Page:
For example, without infrastructure, how is this country going to progress? A lot of what we do is to bring billions of dollars into the infrastructure sector.

Law firms and retaining talent

I think it is ultimately about investing in people. If you treat those with you as expendable commodities who can be replaced in a marketplace, it is the wrong approach.

If I had to put down two reasons as to why I have managed to do well in my career, one part would be my family, particularly my wife and my daughters. They have been the emotional bedrock on which I have built my career.

The other part of it is my team. Those who have followed me to AZB, I cannot begin to describe the level of trust they had to repose in me. Moving to another firm was unknown territory for them. The people who have worked with me have been a big part of me getting to where I am.

The other part of it is how you share everything that comes out of the mutual association, whether it is monetary value, or value from a market reputation perspective. You also have to feel part of the organization that you are in. Today, for example, I would not be able to work as hard unless I felt AZB was my firm, as much as it is Zia’s firm. It is really up to the seniors to create that sense of shared ownership. If that is not there, you are not going to be able to retain or attract talent.

The churn in the law firm market post Amarchand Mangaldas split

The cost of lawyers is going up, and people are fighting for market share, not uniformly, but there are instances of irrationality. Basically, a high cost base, but undercutting vis-à-vis clients. But I still think that it is possibly a temporary phase and things will settle down. I don’t think we have seen the last of people switching from one law firm to another, particularly if the foreign law firms do come in.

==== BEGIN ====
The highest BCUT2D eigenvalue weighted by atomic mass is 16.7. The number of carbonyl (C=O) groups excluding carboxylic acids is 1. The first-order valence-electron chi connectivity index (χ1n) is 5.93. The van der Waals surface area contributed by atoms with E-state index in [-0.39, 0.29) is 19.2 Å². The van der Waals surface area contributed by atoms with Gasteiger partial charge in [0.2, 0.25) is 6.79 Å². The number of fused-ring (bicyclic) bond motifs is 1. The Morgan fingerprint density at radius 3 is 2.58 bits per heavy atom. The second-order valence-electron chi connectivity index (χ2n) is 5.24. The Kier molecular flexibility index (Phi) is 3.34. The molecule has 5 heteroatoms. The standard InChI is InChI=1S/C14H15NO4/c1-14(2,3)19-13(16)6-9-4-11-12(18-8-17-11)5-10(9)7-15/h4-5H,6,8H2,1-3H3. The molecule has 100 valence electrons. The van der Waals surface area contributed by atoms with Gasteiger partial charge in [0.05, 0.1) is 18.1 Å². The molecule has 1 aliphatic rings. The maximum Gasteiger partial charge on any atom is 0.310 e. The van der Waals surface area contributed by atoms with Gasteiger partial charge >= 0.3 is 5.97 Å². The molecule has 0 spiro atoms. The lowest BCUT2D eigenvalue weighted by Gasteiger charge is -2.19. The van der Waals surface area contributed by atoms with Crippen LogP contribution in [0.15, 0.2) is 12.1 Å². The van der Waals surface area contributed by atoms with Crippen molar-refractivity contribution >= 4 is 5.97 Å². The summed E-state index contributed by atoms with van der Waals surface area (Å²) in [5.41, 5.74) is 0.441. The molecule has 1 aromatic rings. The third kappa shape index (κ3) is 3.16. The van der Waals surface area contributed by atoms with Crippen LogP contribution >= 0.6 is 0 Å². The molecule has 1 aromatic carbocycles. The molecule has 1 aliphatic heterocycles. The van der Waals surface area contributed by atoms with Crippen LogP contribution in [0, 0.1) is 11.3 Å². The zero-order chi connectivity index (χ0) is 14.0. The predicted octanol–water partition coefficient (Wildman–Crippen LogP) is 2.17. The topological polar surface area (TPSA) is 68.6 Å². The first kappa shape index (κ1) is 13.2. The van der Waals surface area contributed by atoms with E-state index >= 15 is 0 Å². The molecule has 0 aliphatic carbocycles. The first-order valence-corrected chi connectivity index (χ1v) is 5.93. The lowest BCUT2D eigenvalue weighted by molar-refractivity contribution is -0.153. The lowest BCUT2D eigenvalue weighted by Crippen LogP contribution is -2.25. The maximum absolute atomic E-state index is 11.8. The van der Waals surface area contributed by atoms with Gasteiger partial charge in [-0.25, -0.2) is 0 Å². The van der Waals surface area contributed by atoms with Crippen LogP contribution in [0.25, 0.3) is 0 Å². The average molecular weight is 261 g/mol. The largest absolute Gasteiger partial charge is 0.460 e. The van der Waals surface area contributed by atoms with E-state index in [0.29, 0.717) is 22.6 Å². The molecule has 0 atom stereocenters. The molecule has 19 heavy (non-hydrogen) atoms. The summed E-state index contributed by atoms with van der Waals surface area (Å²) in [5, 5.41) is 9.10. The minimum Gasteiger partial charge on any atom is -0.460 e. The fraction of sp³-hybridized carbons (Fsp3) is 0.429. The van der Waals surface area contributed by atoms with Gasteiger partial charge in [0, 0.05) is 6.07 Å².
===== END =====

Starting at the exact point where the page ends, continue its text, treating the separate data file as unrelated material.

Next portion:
As a legal industry, we will mature as the market matures. My sense is there is room for foreign firms to come in, and for several of the existing firms to continue to thrive and grow.

Thoughts on the entry of foreign firms

The quality of service that they will bring to this market is something that will be good for the market. SILF has been asking for a long time for the creation of a level-playing field. If you are going to be allowing liberalisation to happen, you cannot ignore the fact that Indian firms have been asking for a level playing field. Today, we can’t even have an LLP structure. For those of us who have our houses on the line, I can assure you it is important. There are restrictions to advertising and hindrances to fundraising. There are clear prohibitions on adopting alternative billing models.

At the end of the day, reform should necessarily have two parts to it. First, while making the market more competitive, it is incumbent on the regulator and the government to make sure there is a level playing field. Before they allow the foreign firms to start practicing Indian law, “directly” or “indirectly”, they should bring the reform in to make a level playing field. It is not my argument that you cannot allow them to come if there is no reform, but I also say that there is need for reform.